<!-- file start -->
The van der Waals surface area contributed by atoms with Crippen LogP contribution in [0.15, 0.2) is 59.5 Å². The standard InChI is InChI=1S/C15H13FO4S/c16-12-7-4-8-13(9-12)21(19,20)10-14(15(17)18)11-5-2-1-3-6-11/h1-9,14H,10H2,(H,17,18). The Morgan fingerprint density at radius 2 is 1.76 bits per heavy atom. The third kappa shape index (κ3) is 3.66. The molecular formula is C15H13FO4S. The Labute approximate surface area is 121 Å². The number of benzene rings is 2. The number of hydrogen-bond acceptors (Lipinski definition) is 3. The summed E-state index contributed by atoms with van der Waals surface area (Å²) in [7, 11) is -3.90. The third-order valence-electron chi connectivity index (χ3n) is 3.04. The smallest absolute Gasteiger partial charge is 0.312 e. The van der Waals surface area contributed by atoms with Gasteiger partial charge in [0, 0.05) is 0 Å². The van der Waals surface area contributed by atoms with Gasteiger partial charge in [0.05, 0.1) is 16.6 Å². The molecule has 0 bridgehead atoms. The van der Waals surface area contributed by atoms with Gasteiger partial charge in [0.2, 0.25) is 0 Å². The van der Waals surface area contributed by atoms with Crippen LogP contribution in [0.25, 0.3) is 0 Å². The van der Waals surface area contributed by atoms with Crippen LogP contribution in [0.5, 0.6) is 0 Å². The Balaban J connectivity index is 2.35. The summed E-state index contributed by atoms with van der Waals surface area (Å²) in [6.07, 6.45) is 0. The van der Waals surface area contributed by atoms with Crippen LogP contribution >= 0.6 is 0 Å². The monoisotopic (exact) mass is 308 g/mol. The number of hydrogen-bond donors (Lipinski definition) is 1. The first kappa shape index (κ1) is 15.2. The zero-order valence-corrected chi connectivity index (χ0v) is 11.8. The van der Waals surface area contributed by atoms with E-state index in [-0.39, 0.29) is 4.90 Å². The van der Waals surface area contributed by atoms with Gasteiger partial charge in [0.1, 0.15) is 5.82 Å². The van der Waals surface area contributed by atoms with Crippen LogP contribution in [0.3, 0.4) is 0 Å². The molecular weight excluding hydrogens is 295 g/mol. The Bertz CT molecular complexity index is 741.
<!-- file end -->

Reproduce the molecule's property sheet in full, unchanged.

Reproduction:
The van der Waals surface area contributed by atoms with Crippen LogP contribution in [0.15, 0.2) is 59.5 Å². The standard InChI is InChI=1S/C15H13FO4S/c16-12-7-4-8-13(9-12)21(19,20)10-14(15(17)18)11-5-2-1-3-6-11/h1-9,14H,10H2,(H,17,18). The Morgan fingerprint density at radius 2 is 1.76 bits per heavy atom. The third kappa shape index (κ3) is 3.66. The molecular formula is C15H13FO4S. The Labute approximate surface area is 121 Å². The number of benzene rings is 2. The number of hydrogen-bond acceptors (Lipinski definition) is 3. The summed E-state index contributed by atoms with van der Waals surface area (Å²) in [7, 11) is -3.90. The third-order valence-electron chi connectivity index (χ3n) is 3.04. The smallest absolute Gasteiger partial charge is 0.312 e. The van der Waals surface area contributed by atoms with Gasteiger partial charge in [0, 0.05) is 0 Å². The van der Waals surface area contributed by atoms with Gasteiger partial charge in [0.05, 0.1) is 16.6 Å². The molecule has 0 bridgehead atoms. The van der Waals surface area contributed by atoms with Gasteiger partial charge in [0.2, 0.25) is 0 Å². The van der Waals surface area contributed by atoms with Crippen LogP contribution in [0.25, 0.3) is 0 Å². The van der Waals surface area contributed by atoms with Crippen LogP contribution in [0.5, 0.6) is 0 Å². The Balaban J connectivity index is 2.35. The summed E-state index contributed by atoms with van der Waals surface area (Å²) in [6.07, 6.45) is 0. The van der Waals surface area contributed by atoms with Crippen LogP contribution >= 0.6 is 0 Å². The monoisotopic (exact) mass is 308 g/mol. The number of hydrogen-bond donors (Lipinski definition) is 1. The first kappa shape index (κ1) is 15.2. The zero-order valence-corrected chi connectivity index (χ0v) is 11.8. The van der Waals surface area contributed by atoms with E-state index in [-0.39, 0.29) is 4.90 Å². The van der Waals surface area contributed by atoms with Gasteiger partial charge in [0.1, 0.15) is 5.82 Å². The van der Waals surface area contributed by atoms with Crippen LogP contribution in [0.3, 0.4) is 0 Å². The molecular weight excluding hydrogens is 295 g/mol. The Bertz CT molecular complexity index is 741.